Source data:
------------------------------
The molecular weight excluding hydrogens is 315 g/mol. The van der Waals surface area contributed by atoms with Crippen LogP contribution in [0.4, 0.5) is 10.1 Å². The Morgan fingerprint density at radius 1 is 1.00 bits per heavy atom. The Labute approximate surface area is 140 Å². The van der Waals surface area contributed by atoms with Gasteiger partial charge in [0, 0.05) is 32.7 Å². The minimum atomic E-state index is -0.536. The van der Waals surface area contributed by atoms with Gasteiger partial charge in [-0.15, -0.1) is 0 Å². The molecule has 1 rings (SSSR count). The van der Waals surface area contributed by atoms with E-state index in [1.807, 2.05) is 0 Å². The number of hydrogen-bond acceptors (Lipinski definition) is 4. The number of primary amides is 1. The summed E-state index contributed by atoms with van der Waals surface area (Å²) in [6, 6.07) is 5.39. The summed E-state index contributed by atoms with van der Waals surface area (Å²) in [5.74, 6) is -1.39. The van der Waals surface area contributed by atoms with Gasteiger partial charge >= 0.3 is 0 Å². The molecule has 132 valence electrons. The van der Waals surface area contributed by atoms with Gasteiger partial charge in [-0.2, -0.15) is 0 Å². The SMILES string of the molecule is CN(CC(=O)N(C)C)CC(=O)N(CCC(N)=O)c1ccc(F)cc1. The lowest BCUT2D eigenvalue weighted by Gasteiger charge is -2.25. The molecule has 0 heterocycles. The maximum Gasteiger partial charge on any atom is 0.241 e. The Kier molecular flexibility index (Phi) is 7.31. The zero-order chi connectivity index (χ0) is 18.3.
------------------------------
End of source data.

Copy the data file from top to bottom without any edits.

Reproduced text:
The molecular weight excluding hydrogens is 315 g/mol. The van der Waals surface area contributed by atoms with Crippen LogP contribution in [0.4, 0.5) is 10.1 Å². The Morgan fingerprint density at radius 1 is 1.00 bits per heavy atom. The Labute approximate surface area is 140 Å². The van der Waals surface area contributed by atoms with Gasteiger partial charge in [0, 0.05) is 32.7 Å². The minimum atomic E-state index is -0.536. The van der Waals surface area contributed by atoms with Gasteiger partial charge in [-0.15, -0.1) is 0 Å². The molecule has 1 rings (SSSR count). The van der Waals surface area contributed by atoms with E-state index in [1.807, 2.05) is 0 Å². The number of hydrogen-bond acceptors (Lipinski definition) is 4. The number of primary amides is 1. The summed E-state index contributed by atoms with van der Waals surface area (Å²) in [6, 6.07) is 5.39. The summed E-state index contributed by atoms with van der Waals surface area (Å²) in [5.74, 6) is -1.39. The van der Waals surface area contributed by atoms with Gasteiger partial charge >= 0.3 is 0 Å². The molecule has 132 valence electrons. The van der Waals surface area contributed by atoms with Gasteiger partial charge in [-0.2, -0.15) is 0 Å². The SMILES string of the molecule is CN(CC(=O)N(C)C)CC(=O)N(CCC(N)=O)c1ccc(F)cc1. The lowest BCUT2D eigenvalue weighted by Gasteiger charge is -2.25. The molecule has 0 heterocycles. The maximum Gasteiger partial charge on any atom is 0.241 e. The Kier molecular flexibility index (Phi) is 7.31. The zero-order chi connectivity index (χ0) is 18.3.